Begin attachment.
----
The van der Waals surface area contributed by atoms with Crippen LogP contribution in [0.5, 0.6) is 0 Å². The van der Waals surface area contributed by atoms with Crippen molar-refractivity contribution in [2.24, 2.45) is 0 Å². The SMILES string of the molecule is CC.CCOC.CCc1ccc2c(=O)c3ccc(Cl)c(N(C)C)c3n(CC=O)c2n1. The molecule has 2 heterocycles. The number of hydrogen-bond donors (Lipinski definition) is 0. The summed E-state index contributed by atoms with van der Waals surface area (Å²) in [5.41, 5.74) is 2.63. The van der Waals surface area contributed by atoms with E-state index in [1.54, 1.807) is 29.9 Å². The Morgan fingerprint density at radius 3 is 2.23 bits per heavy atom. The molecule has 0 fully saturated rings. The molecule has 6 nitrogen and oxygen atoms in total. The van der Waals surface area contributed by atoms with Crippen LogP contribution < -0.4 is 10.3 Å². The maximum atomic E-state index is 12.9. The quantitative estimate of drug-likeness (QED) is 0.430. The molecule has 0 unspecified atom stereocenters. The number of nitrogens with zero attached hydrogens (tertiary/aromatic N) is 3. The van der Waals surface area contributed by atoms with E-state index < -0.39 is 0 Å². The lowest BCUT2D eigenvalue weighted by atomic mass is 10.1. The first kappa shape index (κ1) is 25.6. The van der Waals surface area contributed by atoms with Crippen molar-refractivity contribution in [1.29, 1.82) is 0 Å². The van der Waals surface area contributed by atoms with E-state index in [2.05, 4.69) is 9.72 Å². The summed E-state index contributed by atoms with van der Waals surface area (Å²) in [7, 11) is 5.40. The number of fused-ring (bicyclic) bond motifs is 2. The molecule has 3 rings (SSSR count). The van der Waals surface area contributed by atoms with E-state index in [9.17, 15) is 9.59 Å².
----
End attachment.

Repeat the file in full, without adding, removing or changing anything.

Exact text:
The van der Waals surface area contributed by atoms with Crippen LogP contribution in [0.5, 0.6) is 0 Å². The van der Waals surface area contributed by atoms with Crippen molar-refractivity contribution in [2.24, 2.45) is 0 Å². The SMILES string of the molecule is CC.CCOC.CCc1ccc2c(=O)c3ccc(Cl)c(N(C)C)c3n(CC=O)c2n1. The molecule has 2 heterocycles. The number of hydrogen-bond donors (Lipinski definition) is 0. The summed E-state index contributed by atoms with van der Waals surface area (Å²) in [5.41, 5.74) is 2.63. The van der Waals surface area contributed by atoms with E-state index in [1.54, 1.807) is 29.9 Å². The Morgan fingerprint density at radius 3 is 2.23 bits per heavy atom. The molecule has 0 fully saturated rings. The molecule has 6 nitrogen and oxygen atoms in total. The van der Waals surface area contributed by atoms with Crippen LogP contribution < -0.4 is 10.3 Å². The maximum atomic E-state index is 12.9. The quantitative estimate of drug-likeness (QED) is 0.430. The molecule has 0 unspecified atom stereocenters. The number of nitrogens with zero attached hydrogens (tertiary/aromatic N) is 3. The van der Waals surface area contributed by atoms with E-state index < -0.39 is 0 Å². The lowest BCUT2D eigenvalue weighted by atomic mass is 10.1. The first kappa shape index (κ1) is 25.6. The van der Waals surface area contributed by atoms with Crippen molar-refractivity contribution in [1.29, 1.82) is 0 Å². The van der Waals surface area contributed by atoms with E-state index in [2.05, 4.69) is 9.72 Å². The summed E-state index contributed by atoms with van der Waals surface area (Å²) in [7, 11) is 5.40. The number of fused-ring (bicyclic) bond motifs is 2. The molecule has 3 rings (SSSR count). The van der Waals surface area contributed by atoms with E-state index in [9.17, 15) is 9.59 Å².